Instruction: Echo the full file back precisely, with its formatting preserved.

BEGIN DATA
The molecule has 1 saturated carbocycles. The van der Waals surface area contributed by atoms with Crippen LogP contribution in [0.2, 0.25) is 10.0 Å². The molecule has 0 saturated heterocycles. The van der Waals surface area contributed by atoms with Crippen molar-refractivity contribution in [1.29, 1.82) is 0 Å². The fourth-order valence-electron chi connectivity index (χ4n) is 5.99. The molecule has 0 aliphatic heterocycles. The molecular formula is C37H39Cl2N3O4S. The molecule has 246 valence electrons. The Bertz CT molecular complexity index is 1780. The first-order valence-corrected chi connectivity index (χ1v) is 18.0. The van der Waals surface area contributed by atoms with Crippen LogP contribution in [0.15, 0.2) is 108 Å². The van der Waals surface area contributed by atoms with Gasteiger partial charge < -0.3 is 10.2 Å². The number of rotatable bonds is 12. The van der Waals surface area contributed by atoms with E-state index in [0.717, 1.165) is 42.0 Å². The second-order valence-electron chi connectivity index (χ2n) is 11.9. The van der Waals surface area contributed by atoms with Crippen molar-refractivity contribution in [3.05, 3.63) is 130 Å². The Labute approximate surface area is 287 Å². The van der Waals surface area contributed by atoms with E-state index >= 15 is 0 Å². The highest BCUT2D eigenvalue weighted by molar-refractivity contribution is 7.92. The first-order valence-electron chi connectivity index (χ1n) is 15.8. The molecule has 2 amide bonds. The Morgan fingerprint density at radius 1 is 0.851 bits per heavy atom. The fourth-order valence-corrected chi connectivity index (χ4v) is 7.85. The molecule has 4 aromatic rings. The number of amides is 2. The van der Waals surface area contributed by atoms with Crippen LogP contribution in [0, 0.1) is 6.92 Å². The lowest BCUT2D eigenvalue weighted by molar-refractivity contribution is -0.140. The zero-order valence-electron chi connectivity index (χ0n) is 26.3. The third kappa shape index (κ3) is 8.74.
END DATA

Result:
The molecule has 1 saturated carbocycles. The van der Waals surface area contributed by atoms with Crippen LogP contribution in [0.2, 0.25) is 10.0 Å². The molecule has 0 saturated heterocycles. The van der Waals surface area contributed by atoms with Crippen molar-refractivity contribution in [1.29, 1.82) is 0 Å². The fourth-order valence-electron chi connectivity index (χ4n) is 5.99. The molecule has 0 aliphatic heterocycles. The molecular formula is C37H39Cl2N3O4S. The molecule has 246 valence electrons. The Bertz CT molecular complexity index is 1780. The first-order valence-corrected chi connectivity index (χ1v) is 18.0. The van der Waals surface area contributed by atoms with Crippen LogP contribution in [0.15, 0.2) is 108 Å². The van der Waals surface area contributed by atoms with Gasteiger partial charge < -0.3 is 10.2 Å². The number of rotatable bonds is 12. The van der Waals surface area contributed by atoms with E-state index in [0.717, 1.165) is 42.0 Å². The second-order valence-electron chi connectivity index (χ2n) is 11.9. The van der Waals surface area contributed by atoms with Crippen molar-refractivity contribution in [3.05, 3.63) is 130 Å². The Labute approximate surface area is 287 Å². The van der Waals surface area contributed by atoms with E-state index >= 15 is 0 Å². The highest BCUT2D eigenvalue weighted by molar-refractivity contribution is 7.92. The first-order valence-electron chi connectivity index (χ1n) is 15.8. The molecule has 2 amide bonds. The Morgan fingerprint density at radius 1 is 0.851 bits per heavy atom. The fourth-order valence-corrected chi connectivity index (χ4v) is 7.85. The molecule has 4 aromatic rings. The number of amides is 2. The van der Waals surface area contributed by atoms with Crippen LogP contribution in [0, 0.1) is 6.92 Å². The lowest BCUT2D eigenvalue weighted by molar-refractivity contribution is -0.140. The zero-order valence-electron chi connectivity index (χ0n) is 26.3. The third kappa shape index (κ3) is 8.74.